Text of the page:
The First Geological Map of Texas and One of the Most Accurate Maps of the Time - Jenkins. By the Father of Texas Geology.
This is one of the great Texas maps: it is the first to show the state's geology, and it shows the results of one of the only scientific explorations undertaken in the Republic of Texas.
This map is important for several reasons. The delineation of geology is exceptional for a map of a Western state for this period. Donald C. Barton, a pre-eminent Texas geologist in his own right and the first geologist to use geophysical methods to identify an oil field, says of Ferdinand Roemer that "much of his geological observation and reasoning is just as good now and always will be as good as when he made them." The importance of geology to the state of Texas needs no explanation, and this map's role in opening the region to resource exploration makes it one of the most significant maps in Texas history.
Roemer's map is noteworthy as the first derivative of the 1845 James T.D. Wilson map of Texas. Wilson's map, the most accurate map of the Republic of Texas before its annexation, is here updated, particularly in the Texas Hill Country. West of Austin, we see numerous updates, including the appearance of "Friedrichsburg" and the corrected courses of rivers. Roemer also shows the route of his traverse of the region now partially submerged under Lake Travis. The map shows an early appearance of Dallas.
James Frank Dobie says of Roemer's time in Texas that he "saw more and told more about [Texas] . . . than anyone between Cabeza de Vaca and Frederick Law Olmsted." This is evident in the detailed nature of the map. Five types of geological strata are shown, including granite, chalk, Paleozoic rocks and coal seams, tertiary rocks, and alluvial deposits. Roemer maps the Cross Timbers to show the transition between mixed pine and deciduous forests to deciduous-dominated forests. The delimitation of topography in the Texas hill country is very clear and an improvement on Wilson's map.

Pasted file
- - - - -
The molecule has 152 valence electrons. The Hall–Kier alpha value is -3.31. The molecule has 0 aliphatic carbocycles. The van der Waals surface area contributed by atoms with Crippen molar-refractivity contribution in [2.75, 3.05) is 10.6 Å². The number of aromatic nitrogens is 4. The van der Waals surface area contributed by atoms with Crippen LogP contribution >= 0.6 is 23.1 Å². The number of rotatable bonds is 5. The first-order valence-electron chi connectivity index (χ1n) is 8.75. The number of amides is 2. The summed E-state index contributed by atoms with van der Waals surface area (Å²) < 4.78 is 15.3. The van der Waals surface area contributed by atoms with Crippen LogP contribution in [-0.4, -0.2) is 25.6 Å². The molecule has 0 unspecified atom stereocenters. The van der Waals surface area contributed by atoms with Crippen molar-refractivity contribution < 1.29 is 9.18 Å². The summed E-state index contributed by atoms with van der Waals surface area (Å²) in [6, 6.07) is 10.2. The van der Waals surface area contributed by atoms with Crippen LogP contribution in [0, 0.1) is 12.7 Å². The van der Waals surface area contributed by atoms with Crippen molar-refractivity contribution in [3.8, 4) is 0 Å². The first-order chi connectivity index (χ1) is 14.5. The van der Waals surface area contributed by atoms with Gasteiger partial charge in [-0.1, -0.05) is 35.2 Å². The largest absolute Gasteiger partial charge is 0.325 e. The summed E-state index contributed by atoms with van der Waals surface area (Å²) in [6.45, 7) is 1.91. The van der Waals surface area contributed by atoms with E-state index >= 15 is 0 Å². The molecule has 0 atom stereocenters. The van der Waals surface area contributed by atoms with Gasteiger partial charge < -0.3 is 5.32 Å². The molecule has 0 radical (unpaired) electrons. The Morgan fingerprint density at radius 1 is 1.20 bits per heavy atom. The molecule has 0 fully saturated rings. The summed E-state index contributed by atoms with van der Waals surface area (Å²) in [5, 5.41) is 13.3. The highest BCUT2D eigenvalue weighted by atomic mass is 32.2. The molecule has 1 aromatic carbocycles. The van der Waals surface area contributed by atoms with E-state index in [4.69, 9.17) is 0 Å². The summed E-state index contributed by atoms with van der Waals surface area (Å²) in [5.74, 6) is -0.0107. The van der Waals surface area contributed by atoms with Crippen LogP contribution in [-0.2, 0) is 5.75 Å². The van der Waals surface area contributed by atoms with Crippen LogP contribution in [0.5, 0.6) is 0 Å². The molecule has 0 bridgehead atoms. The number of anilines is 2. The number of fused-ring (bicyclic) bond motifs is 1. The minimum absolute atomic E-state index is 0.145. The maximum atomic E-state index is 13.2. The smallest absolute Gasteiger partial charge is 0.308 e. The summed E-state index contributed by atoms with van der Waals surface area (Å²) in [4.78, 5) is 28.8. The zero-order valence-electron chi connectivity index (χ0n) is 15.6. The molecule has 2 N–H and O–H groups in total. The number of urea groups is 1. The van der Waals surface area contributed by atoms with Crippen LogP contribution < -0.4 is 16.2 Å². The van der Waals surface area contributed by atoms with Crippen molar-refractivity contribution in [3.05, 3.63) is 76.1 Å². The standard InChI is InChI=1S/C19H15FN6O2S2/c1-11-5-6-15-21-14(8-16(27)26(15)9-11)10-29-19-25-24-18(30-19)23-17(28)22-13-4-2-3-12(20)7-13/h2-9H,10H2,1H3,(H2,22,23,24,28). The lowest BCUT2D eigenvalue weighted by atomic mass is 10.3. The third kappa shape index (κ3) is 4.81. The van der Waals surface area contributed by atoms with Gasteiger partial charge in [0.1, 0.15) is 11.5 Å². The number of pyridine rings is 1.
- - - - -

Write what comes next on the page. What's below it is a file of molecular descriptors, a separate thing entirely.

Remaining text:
This is an important map of Texas and a must for any serious Texas collector.
At the instigation of Prince Carl of Solms-Braunfels and with the recommendation of Alexander von Humboldt, Ferdinand Roemer traveled to Texas in 1845 to study the land, its resources, and people. Over the next two years, he would produce what has come to be known as "the best account available of the Texas frontier at that time" (Rupert N. Richardson, former dean of Hardin-Simmons University).
Between 1845 and 1847, Roemer traveled around the Republic in the company of such luminaries as Ashbel Smith (Republic-period official and later the first president of the University of Texas Board of Regents) and Matilda Houston. The tales of Roemer are many: he was a "young man who neglected his toilet, ate voraciously, loved his cognac, had no teeth, always had a cigar in his mouth, and was forever poking about in the mud of Texas rivers" (Jenkins).
Roemer's geological discoveries were many during this voyage. He spurred a field of scientific research with his fossil discoveries, and his effect was comparable to Audobon's trip to Texas translated to a geological field. The results of Roemer's discoveries were published in his Topographisch-geognotische Karte von Texas and the book it accompanied, his Texas. Mit besonderer Rucksicht auf deutsche Auswanderung. . ., issued in Bonn in 1849.
The Wilson Map of Texas
Wilson's map has been termed "the best representation of Texas as it was just before annexation" by Streeter, and he called it one of the six most important maps for Texas collectors. An incredible rarity, this exceptional map of Texas was the visual embodiment of the accomplishments of the Republic period.
It is surmised that Wilson largely compiled the map from sources in the General Land Office. Wilson includes the frontier forts established to protect the core of the Republic from Comanche raids (e.g., Fort Houston and Parkers Fort). He also includes a level of detail of grant information (with many notes along the lines of: "4th Grant in 1843 to the Texas Emigration & Land Company"), landform and land cover (e.g., "Mitchells Bluff", "Cedar Spring", "Pilot Grove"), roads, and smaller settlements, which put competing maps to shame. Roemer has largely removed the grant information provided by Wilson, except where it was relevant for potential settlement of German emigrants.
Jenkins, Basic Texas Books, 179